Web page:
A Fraction Number Line Lesson

Fractions can really give students fits! How can we develop conceptual understanding with fractions?

I taught this lesson with a group of struggling 5th grade math learners during an after-school tutoring class. Each student stood at a whiteboard on the wall of my classroom. My goal was to help students conceptually understand why we must find a common denominator when adding fractions. To do this, I asked the students to construct their own number lines. All steps beyond #1 are directions I spoke to students as they wrote on their boards. These were the steps in my lesson:

  1. I modeled how to make a fraction number line: arrows on both ends showing numbers go infinitely in both directions; small dashes pinpoint exact locations of numbers; begin with zero; space each mark evenly; starting at zero, build your number line and work across the number line rather than starting with a 0 and 1 and subdividing the line into equal size lengths. I wasn’t modeling fraction concepts per se; just creating the number line. (Previous number line work showed students struggling with this.)
  2. Create a number line that shows thirds from 0 to 1.
  3. Draw a parallel number line below the thirds number line. Put 0 and 1 directly under the 0 and 1 in the top number line. Now subdivide the new number line into sixths.
  4. Draw arrows down to the second number line where fractions line up.
  5. Solve 1/3 + 1/6 using one of the number lines.
  6. Repeat the above steps with a number line showing fourths and then eighths. (See top photo.)
  7. Add a third parallel number line showing sixths. (See bottom photo.)
  8. Use the proper number line to solve 1/4 + 3/8.

Each time I asked the students to create something, I redirected with small hints and asked students to peer tutor until all students had a perfect model. We constantly discussed the models to help students make sense of their work. In step 7, we discussed how very few fractions aligned with the number line above (sixths and eighths.)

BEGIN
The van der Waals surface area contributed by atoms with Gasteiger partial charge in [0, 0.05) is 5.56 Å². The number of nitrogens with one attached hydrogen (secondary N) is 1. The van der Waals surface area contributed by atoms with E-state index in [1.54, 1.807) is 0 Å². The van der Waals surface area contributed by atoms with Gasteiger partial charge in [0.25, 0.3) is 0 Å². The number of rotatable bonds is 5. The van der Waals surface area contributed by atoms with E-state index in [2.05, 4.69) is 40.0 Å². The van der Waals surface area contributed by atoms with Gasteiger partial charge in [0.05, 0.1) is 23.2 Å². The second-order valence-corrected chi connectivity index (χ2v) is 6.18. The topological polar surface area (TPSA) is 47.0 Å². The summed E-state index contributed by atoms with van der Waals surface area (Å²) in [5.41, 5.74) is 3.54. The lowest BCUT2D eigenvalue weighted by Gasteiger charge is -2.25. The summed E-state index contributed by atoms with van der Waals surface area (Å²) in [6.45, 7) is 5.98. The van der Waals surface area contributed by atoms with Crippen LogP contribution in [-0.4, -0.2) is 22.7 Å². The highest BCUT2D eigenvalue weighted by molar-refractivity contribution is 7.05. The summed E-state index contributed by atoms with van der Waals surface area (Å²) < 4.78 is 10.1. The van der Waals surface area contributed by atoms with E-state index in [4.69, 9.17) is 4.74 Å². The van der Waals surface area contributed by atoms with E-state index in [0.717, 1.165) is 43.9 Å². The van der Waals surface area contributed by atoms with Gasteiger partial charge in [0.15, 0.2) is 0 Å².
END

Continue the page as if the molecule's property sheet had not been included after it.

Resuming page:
Students made excellent progress as shown in their work on the boards.

Inspiration for this lesson came from my esteemed colleague, Kristian Quiocho. Kristian is one of the most knowledgeable and passionate teachers I know.

Teaching Evaluation Without the Teacher

Last year, it was my turn to be observed. After teaching for 27 years, I was ready to take a risk, try something new. So I went to my principal and asked, “Do I have to be in my classroom when you come do my observation?” As you can imagine, she didn’t exactly know how to respond. But since my boss was a good sport, and trusted me, she said, “Well, what do you have in mind?” After I explained, she decided to play along.

When the time came, my principal walked into my room and I walked out. It was a very good year, probably the best group of kids I’d ever had, a class of very mature fifth graders. One girl ran the class. She managed 32 students reviewing a language arts assignment. The students worked in groups, pairs, and held a whole class discussion. According to my principal, my observation went well. I had to take her word for it, since I wasn’t there.

So why would I do such a crazy thing?

About 12 years ago, I began my journey to make my students the most independent they possibly could be. I had read an archived newsletter at learningcentered.org that told the story of a sub who didn’t show up for school. The principal was walking the hallways, noticed the kids in one class working away diligently, but didn’t see any teacher. Upon inquiry of the students, the principal found out that the teacher hadn’t shown up, and neither had the substitute. So the kids just went about their business of learning. This struck me. Could my students do this? Would they?

So to me, the real assessment of my teaching is how my students work without me. And if that’s my goal, then why should I be in the room for my teacher observation?

Am I crazy? Did I get you thinking? Talk to me.

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